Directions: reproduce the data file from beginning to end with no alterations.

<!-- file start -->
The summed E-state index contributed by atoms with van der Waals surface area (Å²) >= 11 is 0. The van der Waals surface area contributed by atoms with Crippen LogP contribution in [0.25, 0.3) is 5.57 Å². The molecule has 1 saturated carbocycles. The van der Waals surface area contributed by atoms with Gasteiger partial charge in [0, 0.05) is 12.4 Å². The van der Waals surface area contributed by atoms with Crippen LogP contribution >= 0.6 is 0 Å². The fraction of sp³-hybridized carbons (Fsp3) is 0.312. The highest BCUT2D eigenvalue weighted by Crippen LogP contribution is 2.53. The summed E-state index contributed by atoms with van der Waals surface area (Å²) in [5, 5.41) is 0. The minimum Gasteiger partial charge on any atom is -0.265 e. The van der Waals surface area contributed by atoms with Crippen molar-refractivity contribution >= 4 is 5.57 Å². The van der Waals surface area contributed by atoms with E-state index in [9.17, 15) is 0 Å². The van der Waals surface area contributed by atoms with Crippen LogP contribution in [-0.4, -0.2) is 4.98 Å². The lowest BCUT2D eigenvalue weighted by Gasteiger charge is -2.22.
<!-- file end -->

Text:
The summed E-state index contributed by atoms with van der Waals surface area (Å²) >= 11 is 0. The van der Waals surface area contributed by atoms with Crippen LogP contribution in [0.25, 0.3) is 5.57 Å². The molecule has 1 saturated carbocycles. The van der Waals surface area contributed by atoms with Gasteiger partial charge in [0, 0.05) is 12.4 Å². The van der Waals surface area contributed by atoms with Crippen LogP contribution >= 0.6 is 0 Å². The fraction of sp³-hybridized carbons (Fsp3) is 0.312. The highest BCUT2D eigenvalue weighted by Crippen LogP contribution is 2.53. The summed E-state index contributed by atoms with van der Waals surface area (Å²) in [5, 5.41) is 0. The minimum Gasteiger partial charge on any atom is -0.265 e. The van der Waals surface area contributed by atoms with Crippen molar-refractivity contribution >= 4 is 5.57 Å². The van der Waals surface area contributed by atoms with E-state index in [9.17, 15) is 0 Å². The van der Waals surface area contributed by atoms with Crippen LogP contribution in [-0.4, -0.2) is 4.98 Å². The lowest BCUT2D eigenvalue weighted by Gasteiger charge is -2.22.